But apart from perusing a website or clicking ‘learn more’ on a paid social ad, as we know customers are also engaging with businesses directly. They’re asking questions and talking to support teams, making them not only leads but invaluable data points.
The context in which proactive interactions are happening with a business is some of the most valuable data that can be ascertained from a potential or existing customer. Not only does it outline barriers a customer may have before purchasing or any disappointment/ confusion about a product or service, but it can also be used to analyse and predict wider patterns around customer behaviour.
Customer messages and queries are not just data to enable support teams to answer as many queries as possible or engage a sales, marketing or product team on how to convert more leads. The context in which a user is contacting your business also works to further inform your customer journey, your support infrastructure and even larger business and marketing strategies.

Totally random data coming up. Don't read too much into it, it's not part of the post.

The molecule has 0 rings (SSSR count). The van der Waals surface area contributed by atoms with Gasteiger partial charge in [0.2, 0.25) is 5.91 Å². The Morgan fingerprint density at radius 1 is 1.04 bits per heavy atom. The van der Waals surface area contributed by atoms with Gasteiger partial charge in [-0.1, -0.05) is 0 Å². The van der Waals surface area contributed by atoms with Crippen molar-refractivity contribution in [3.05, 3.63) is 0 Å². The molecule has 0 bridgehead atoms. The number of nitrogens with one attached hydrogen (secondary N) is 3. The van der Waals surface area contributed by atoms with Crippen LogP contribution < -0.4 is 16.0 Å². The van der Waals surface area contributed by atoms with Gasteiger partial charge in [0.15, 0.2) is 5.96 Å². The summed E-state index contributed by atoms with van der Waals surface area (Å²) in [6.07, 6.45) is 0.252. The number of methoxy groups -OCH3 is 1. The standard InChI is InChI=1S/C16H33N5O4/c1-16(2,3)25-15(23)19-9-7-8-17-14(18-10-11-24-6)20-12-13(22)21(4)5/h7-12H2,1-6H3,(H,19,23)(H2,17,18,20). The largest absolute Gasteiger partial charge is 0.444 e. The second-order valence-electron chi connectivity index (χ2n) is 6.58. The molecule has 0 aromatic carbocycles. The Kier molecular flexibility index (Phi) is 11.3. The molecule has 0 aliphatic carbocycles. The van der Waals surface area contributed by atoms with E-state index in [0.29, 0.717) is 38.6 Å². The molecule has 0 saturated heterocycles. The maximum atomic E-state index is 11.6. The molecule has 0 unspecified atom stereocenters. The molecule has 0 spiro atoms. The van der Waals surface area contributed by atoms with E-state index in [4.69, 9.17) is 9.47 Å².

While support teams will always have their own targets and data uses, contextual data from conversations should be shared across the business but not only that, it should have as much weight in business decisions as marketing, customer and sales data.
Utilising contextual data from customer conversations is a gateway to transforming customer experience through more meaningful and useful interactions. This naturally goes further to improve customer support and encourage business leaders to use this data more intently to achieve wider business objectives.
That’s why we’re all about context right now, and you should be too.